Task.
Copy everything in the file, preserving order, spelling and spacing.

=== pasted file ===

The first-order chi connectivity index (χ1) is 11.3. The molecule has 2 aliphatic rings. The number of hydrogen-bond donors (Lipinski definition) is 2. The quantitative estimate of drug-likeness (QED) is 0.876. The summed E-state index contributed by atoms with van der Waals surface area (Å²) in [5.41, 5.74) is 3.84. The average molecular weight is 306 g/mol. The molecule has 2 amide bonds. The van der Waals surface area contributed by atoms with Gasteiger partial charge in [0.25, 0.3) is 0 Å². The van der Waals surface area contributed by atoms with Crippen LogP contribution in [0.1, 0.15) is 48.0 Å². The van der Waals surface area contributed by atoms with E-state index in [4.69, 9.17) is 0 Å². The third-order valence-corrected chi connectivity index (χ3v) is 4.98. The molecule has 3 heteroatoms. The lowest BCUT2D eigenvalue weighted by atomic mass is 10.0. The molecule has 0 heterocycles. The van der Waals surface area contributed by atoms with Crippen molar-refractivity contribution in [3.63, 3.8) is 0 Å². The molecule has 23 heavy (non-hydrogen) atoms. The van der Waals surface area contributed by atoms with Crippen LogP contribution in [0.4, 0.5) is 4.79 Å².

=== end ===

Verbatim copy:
The first-order chi connectivity index (χ1) is 11.3. The molecule has 2 aliphatic rings. The number of hydrogen-bond donors (Lipinski definition) is 2. The quantitative estimate of drug-likeness (QED) is 0.876. The summed E-state index contributed by atoms with van der Waals surface area (Å²) in [5.41, 5.74) is 3.84. The average molecular weight is 306 g/mol. The molecule has 2 amide bonds. The van der Waals surface area contributed by atoms with Gasteiger partial charge in [0.25, 0.3) is 0 Å². The van der Waals surface area contributed by atoms with Crippen LogP contribution in [0.1, 0.15) is 48.0 Å². The van der Waals surface area contributed by atoms with E-state index in [4.69, 9.17) is 0 Å². The third-order valence-corrected chi connectivity index (χ3v) is 4.98. The molecule has 3 heteroatoms. The lowest BCUT2D eigenvalue weighted by atomic mass is 10.0. The molecule has 0 heterocycles. The van der Waals surface area contributed by atoms with Crippen molar-refractivity contribution in [3.63, 3.8) is 0 Å². The molecule has 23 heavy (non-hydrogen) atoms. The van der Waals surface area contributed by atoms with Crippen LogP contribution in [0.4, 0.5) is 4.79 Å².